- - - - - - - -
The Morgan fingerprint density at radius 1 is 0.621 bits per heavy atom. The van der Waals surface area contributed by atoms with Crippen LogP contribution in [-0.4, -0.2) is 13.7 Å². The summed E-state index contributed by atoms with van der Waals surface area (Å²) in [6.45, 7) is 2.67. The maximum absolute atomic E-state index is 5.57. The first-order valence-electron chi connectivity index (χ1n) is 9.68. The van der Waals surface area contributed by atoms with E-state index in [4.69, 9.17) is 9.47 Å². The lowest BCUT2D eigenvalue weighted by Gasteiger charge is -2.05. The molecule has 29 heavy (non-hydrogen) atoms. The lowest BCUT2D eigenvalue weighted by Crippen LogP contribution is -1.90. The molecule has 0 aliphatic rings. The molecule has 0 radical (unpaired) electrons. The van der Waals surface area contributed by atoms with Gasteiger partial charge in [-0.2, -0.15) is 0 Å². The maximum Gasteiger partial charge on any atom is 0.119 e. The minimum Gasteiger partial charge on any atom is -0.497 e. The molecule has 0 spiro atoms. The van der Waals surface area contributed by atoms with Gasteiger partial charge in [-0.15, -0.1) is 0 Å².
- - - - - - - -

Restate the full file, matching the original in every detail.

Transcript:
The Morgan fingerprint density at radius 1 is 0.621 bits per heavy atom. The van der Waals surface area contributed by atoms with Crippen LogP contribution in [-0.4, -0.2) is 13.7 Å². The summed E-state index contributed by atoms with van der Waals surface area (Å²) in [6.45, 7) is 2.67. The maximum absolute atomic E-state index is 5.57. The first-order valence-electron chi connectivity index (χ1n) is 9.68. The van der Waals surface area contributed by atoms with E-state index in [4.69, 9.17) is 9.47 Å². The lowest BCUT2D eigenvalue weighted by Gasteiger charge is -2.05. The molecule has 29 heavy (non-hydrogen) atoms. The lowest BCUT2D eigenvalue weighted by Crippen LogP contribution is -1.90. The molecule has 0 aliphatic rings. The molecule has 0 radical (unpaired) electrons. The van der Waals surface area contributed by atoms with Gasteiger partial charge in [-0.2, -0.15) is 0 Å². The maximum Gasteiger partial charge on any atom is 0.119 e. The minimum Gasteiger partial charge on any atom is -0.497 e. The molecule has 0 spiro atoms. The van der Waals surface area contributed by atoms with Gasteiger partial charge in [-0.15, -0.1) is 0 Å².